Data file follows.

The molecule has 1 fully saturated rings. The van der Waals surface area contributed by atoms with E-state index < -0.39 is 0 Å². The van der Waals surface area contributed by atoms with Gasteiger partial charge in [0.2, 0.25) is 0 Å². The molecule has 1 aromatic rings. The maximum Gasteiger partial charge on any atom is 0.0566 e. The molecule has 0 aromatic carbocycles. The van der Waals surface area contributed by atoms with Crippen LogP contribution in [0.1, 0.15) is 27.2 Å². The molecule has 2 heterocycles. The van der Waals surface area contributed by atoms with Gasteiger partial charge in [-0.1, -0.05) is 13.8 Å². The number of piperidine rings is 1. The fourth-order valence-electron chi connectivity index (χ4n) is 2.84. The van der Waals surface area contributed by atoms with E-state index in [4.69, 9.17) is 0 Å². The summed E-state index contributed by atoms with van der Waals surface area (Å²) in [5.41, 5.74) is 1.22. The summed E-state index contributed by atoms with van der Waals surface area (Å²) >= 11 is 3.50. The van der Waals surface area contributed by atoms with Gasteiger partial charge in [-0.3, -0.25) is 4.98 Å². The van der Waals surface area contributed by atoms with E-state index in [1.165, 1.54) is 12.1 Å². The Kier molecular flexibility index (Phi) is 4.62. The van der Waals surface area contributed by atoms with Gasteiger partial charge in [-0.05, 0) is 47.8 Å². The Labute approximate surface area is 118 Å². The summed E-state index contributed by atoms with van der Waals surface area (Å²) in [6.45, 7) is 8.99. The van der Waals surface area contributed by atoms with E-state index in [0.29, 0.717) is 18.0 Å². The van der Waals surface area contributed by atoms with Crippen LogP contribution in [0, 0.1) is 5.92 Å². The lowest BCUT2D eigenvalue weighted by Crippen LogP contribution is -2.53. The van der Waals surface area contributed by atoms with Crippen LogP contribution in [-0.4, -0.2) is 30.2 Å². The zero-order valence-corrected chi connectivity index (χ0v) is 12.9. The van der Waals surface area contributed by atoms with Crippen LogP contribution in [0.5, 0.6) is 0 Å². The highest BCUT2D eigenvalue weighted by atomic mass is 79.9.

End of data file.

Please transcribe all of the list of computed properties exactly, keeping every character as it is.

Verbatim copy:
The molecule has 1 fully saturated rings. The van der Waals surface area contributed by atoms with E-state index < -0.39 is 0 Å². The van der Waals surface area contributed by atoms with Gasteiger partial charge in [0.2, 0.25) is 0 Å². The molecule has 1 aromatic rings. The maximum Gasteiger partial charge on any atom is 0.0566 e. The molecule has 0 aromatic carbocycles. The van der Waals surface area contributed by atoms with Crippen LogP contribution in [0.1, 0.15) is 27.2 Å². The molecule has 2 heterocycles. The van der Waals surface area contributed by atoms with Gasteiger partial charge in [-0.1, -0.05) is 13.8 Å². The number of piperidine rings is 1. The fourth-order valence-electron chi connectivity index (χ4n) is 2.84. The van der Waals surface area contributed by atoms with E-state index in [4.69, 9.17) is 0 Å². The summed E-state index contributed by atoms with van der Waals surface area (Å²) in [5.41, 5.74) is 1.22. The summed E-state index contributed by atoms with van der Waals surface area (Å²) >= 11 is 3.50. The van der Waals surface area contributed by atoms with Gasteiger partial charge in [-0.3, -0.25) is 4.98 Å². The van der Waals surface area contributed by atoms with E-state index in [1.165, 1.54) is 12.1 Å². The Kier molecular flexibility index (Phi) is 4.62. The van der Waals surface area contributed by atoms with Gasteiger partial charge in [-0.05, 0) is 47.8 Å². The Labute approximate surface area is 118 Å². The summed E-state index contributed by atoms with van der Waals surface area (Å²) in [6.45, 7) is 8.99. The van der Waals surface area contributed by atoms with E-state index in [0.29, 0.717) is 18.0 Å². The van der Waals surface area contributed by atoms with Crippen LogP contribution in [0, 0.1) is 5.92 Å². The lowest BCUT2D eigenvalue weighted by Crippen LogP contribution is -2.53. The van der Waals surface area contributed by atoms with Crippen LogP contribution in [-0.4, -0.2) is 30.2 Å². The zero-order valence-corrected chi connectivity index (χ0v) is 12.9. The van der Waals surface area contributed by atoms with Crippen LogP contribution in [0.5, 0.6) is 0 Å². The highest BCUT2D eigenvalue weighted by atomic mass is 79.9.